We have seen, above, that Jehovah has concerned Himself with the translation of mere, mortal, ordinary men and women from darkness to Light as per Colossians 1:13 & I Peter 2:9 (to the consternation of men of God in times past per Job 7:17 & Psalms 8:4). You ask: “Is this really for me? How can God want This for me, after all I’ve been to Him and all I’ve done…? I have been too bad and too wicked and too insensate to His call for far too long for me to matter to God.”

Or maybe mentally, you’re looking around and saying: “Surely this was meant for folks like Paul, or Peter and them. But This kind of Thing just doesn’t happen any more.”

Or perhaps you have a bit more faith and can say: “This is meant for Pastor so-and-so in church, Pastors need This kind of Thing. Or so-and-so in that other church, they’re far more deserving than I am. How can I really be the one that all This was meant for?”

Or maybe you’re saying: “Is it God’s will? How can I know God wants it for me? Does God want me to have that that kind of access to His glorious salvation? Is God still interested? “

The Scripture below describes what God’s attitude is to us, and He has never changed it from the day He spoke it to this minute when you are reading it. It is as He Himself stated in His commission to Paul. When God sent Paul to preach the Gospel, these were His aims:

But rise, and stand upon thy feet: for I have appeared unto thee for this purpose, to make thee a minister and a witness both of these things which thou hast seen, and of those things in the which I will appear unto thee; Delivering thee from the people, and from the Gentiles, unto whom now I send thee, To open their eyes, and to turn them from darkness to Light, and from the power of Satan unto God, that they may receive forgiveness of sins, and inheritance among them which are sanctified by faith that is in Me.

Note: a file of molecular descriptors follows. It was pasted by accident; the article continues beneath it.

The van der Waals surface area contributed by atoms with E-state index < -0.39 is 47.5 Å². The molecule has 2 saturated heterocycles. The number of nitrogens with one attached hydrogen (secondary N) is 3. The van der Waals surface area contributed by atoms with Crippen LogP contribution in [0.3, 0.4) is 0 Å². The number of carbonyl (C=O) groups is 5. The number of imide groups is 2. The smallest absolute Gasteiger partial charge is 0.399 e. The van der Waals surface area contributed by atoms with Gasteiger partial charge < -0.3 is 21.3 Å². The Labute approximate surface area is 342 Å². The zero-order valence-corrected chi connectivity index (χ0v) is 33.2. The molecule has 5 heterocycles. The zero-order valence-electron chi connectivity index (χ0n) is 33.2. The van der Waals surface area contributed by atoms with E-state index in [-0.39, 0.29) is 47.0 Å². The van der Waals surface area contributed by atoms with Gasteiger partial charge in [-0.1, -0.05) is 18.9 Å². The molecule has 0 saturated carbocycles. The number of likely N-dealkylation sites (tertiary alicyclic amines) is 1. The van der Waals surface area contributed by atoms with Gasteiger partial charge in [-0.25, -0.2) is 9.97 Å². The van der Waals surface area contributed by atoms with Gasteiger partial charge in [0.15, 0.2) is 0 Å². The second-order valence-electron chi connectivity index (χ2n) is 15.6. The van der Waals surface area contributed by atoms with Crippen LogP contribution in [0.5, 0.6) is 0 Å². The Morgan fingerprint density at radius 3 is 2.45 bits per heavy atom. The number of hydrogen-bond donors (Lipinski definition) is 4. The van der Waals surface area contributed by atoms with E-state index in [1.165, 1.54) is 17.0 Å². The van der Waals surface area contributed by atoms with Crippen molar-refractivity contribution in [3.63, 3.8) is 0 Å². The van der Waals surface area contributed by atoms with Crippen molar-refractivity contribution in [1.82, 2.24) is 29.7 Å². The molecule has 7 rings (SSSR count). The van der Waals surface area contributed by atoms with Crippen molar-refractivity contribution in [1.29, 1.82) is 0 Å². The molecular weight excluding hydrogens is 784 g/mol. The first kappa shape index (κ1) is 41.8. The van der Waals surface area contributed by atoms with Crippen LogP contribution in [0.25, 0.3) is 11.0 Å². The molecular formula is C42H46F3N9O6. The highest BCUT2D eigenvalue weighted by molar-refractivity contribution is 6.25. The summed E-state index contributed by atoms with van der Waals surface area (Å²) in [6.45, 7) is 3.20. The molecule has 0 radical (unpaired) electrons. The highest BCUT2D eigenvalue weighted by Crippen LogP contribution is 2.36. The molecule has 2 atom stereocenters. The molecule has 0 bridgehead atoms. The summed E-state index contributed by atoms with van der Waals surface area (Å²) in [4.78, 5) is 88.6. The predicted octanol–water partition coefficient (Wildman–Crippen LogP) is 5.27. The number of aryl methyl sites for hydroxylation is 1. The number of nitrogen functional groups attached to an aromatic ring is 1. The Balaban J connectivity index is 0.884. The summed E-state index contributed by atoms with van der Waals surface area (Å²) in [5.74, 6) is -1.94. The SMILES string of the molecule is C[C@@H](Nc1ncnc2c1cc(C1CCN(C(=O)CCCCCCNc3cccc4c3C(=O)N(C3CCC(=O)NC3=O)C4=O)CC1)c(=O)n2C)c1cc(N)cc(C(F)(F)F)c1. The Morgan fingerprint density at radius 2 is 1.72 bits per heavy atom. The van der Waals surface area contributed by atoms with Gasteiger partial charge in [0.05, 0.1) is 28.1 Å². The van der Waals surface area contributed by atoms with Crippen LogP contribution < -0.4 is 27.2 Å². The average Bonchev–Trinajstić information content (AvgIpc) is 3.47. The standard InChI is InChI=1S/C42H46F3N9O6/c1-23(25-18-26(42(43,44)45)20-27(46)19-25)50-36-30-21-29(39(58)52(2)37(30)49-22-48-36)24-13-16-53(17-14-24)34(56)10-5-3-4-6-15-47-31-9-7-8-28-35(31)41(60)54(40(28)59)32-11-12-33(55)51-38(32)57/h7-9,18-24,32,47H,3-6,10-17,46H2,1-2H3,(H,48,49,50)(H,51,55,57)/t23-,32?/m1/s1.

Acts 26:16-18 (KJV)

There are no exceptions in that Commission. He wants it for you. Do you want it, for Him?


Posted by on July 20, 2012 in Redemption, Spiritual


13 responses to “Evening, then Morning

  1. chepkangai

    July 20, 2012 at 5:55 pm

    This is so deep in revelation Chrenyan. I have been struggling to understand if it’s biblical to pray for a loved one’s salvation? I can’t find a biblical example where someone prayed for someone’s salvation, but still, God wants everyone saved. How should I pray for my beloved? What does the Bible teach?

    • Chrenyan

      July 20, 2012 at 7:30 pm

      Hey Chepkangai,

      You are the first to comment, and thanks a lot for that. Thanks for your comment.

      It is most certainly Scriptural to pray for someone else’s salvation. Especially so when that person is a family member. Part of the answer is in your own question, for the Bible says that God is not pleased by the death of the wicked (Ezekiel 33:11). But the following are also factors:

      1. God sometimes (although not always) deals in families. The Bible says that God told Noah: “Come thou and all thy house [family] into the ark; for thee have I seen righteous before me in this generation.” (Genesis 7:1) And God saved Noah, his wife, their three sons, and their wives from the Flood. That is one Old Testament example. In the New Testament, you might recall the prison-keeper who wanted to kill himself after God shook the prison doors open, and the prisoners’ chains were loosed. But Paul stopped him, and when he cried out to be saved, he and Silas told him: “Believe on the Lord Jesus Christ, and thou shalt be saved, and thy house [family].” (Acts 16:31) And he and his whole house (family) got saved and were baptized – It says he “rejoiced, believing in God with all his house.” (Acts 16:34) God started the family, and it is still important to Him today.